Forest Hill, La. — After a tragic accident damaged every disk in his neck and left him sidelined from his work as an electrician and welder, Louisiana-native Randy Carruth didn’t know what God’s plan was for his future. He certainly didn’t suspect that God was preparing to use him to help share the Gospel with indigenous peoples.

His journey began when a missionary asked him to lead a mission trip to Mexico.

Still physically disabled from his accident, Carruth didn’t see how he could possibly travel to Mexico, let alone spearhead a mission team.

“I told him, ‘I can’t. I’m not able, but I’ll continue to pray for you,’” Carruth said. “But after a while, it started bothering me a lot. One day, I told my wife that I didn’t know what God was wanting to do, but I felt led to lead a team down there.”

He went, and that trip ultimately resulted in him founding “I Am Able,” a nonprofit ministry that provides disaster relief and works with indigenous peoples across North America.

“[Our work with Native Americans] started with an email I got from Bill and Betty Roberts in Whiteright, TX, in 2003,” Carruth recalled. “They were requesting backpacks filled with school supplies for the Navajo children in New Mexico. [I Am Able] had never been involved with Native Americans before that point, and I told them that we’re just a small ministry without a lot of funding, so I’m not sure how much we can do. But I said I’d pray about it.”

Carruth said he calculated that the project would require $4,000, but that if he came up with half that amount, he would take it as a sign from God to go.

“I had to take a trip to Oregon right after that, and I’ll never forget what my wife told me when I got back,” Carruth said. “She told me $1,570 had just come in for New Mexico!”

He left for New Mexico the following Monday with $2,025.

Along the way, he and his travel companions stopped into a Wal Mart to purchase the school supplies.

“A Wal Mart employee who saw us asked why we were buying so many school supplies,” Carruth said. “When we told her what we were doing, she said she wanted to tell her manager.”

To Carruth surprise, after hearing their story, the manager asked the cashier to deduct $1,000 from his bill at checkout.

“So, out of gratitude to Wal Mart for doing that, we decided to buy the rest of the supplies at Wal Mart in Albuquerque,” Carruth said. “And they did the same thing there!”

After distributing the backpacks, Carruth had the opportunity to talk to several Navajo women.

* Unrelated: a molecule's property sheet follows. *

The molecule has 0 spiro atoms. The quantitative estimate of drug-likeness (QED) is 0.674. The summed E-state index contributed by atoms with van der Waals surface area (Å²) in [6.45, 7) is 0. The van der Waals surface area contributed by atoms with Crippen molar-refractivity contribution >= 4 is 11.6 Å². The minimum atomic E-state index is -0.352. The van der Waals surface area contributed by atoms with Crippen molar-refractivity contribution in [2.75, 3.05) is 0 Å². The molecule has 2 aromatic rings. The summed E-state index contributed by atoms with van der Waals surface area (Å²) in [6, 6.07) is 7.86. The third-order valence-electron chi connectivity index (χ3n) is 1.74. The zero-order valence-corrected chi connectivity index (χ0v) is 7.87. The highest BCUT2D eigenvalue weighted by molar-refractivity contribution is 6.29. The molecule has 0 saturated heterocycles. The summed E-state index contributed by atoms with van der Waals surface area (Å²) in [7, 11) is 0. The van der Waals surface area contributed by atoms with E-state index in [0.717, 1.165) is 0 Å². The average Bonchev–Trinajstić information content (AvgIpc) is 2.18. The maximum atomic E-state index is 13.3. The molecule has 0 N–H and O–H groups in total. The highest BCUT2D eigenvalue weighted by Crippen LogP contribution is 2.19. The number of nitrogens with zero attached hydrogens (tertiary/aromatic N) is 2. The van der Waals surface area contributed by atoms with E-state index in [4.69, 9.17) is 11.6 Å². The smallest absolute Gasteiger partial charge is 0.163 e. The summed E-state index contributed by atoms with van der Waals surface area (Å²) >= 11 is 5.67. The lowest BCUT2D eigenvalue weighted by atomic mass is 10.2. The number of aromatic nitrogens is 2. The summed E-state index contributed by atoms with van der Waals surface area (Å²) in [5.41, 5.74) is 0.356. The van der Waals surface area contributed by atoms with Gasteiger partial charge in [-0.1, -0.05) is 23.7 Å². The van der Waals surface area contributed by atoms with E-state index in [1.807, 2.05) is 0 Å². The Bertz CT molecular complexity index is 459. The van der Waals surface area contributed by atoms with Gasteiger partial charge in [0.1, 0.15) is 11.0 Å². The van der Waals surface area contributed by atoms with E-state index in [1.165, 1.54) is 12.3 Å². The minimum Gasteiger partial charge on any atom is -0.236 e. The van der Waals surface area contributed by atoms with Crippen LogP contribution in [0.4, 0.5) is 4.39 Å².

“One of them was an older lady, and she said, ‘You know it’s great that you bring our people stuff. But my prayer is that God will bring a revival of spiritual awakening through our people.’”

Carruth said the woman’s comment had a big impact on him. Throughout the next few years, he heard many other Native Americans share similar sentiments—and they often cited a statement Henry Blackaby had made about how the next great spiritual awakening in North America would likely begin with the Native American people.

Carruth said a pivotal moment for his ministry occurred when he and his wife met with Henry Blackaby for lunch.

“My church went through Experiencing God shortly after it was released, and it was a life-changing experience for me. In fact, I’ve still got my original workbook from back in those days,” Carruth said. “So, I wanted to verify that Henry Blackaby had made that statement about revival. Well, one of the most humbling experiences I’ve ever had in my life was when Henry Blackaby put his arm around me and said, ‘God laid on my heart to make that statement, and God has led you and ‘I Am Able’ to lead the way.’”

In the time since that lunch meeting, God has opened doors for Carruth’s ministry to work with indigenous peoples across North America.

And one tool they are using to spread the Gospel is Experiencing God Day-by-Day, a devotional by Henry and Richard Blackaby.

“What we’re doing is we’re supplying [our Native American ministry partners] with homemade wooden gifts, Experiencing God Day-by-Day devotionals, and a Bible,” Carruth said. “If they have those three resources, they can take the Gospel to their own people,”

Carruth said they’ve already seen some incredible results from their ministry effort.

“We sent Experiencing God Day-by-Day devotionals to [a pastor of a Native American congregation] we partner with in Arizona,” Carruth said. “He sent me a picture back of them receiving [the devotionals] and having Bibles studies, and it was just overwhelming. He said they wouldn’t be where they were if it wasn’t for the Experiencing God Day-by-Day devotionals.”

For Carruth, there is no greater joy than helping people encounter Jesus.

“My vision is to unite people together and share the Gospel. It’s not about any one ministry. It’s just about Christ.”

 

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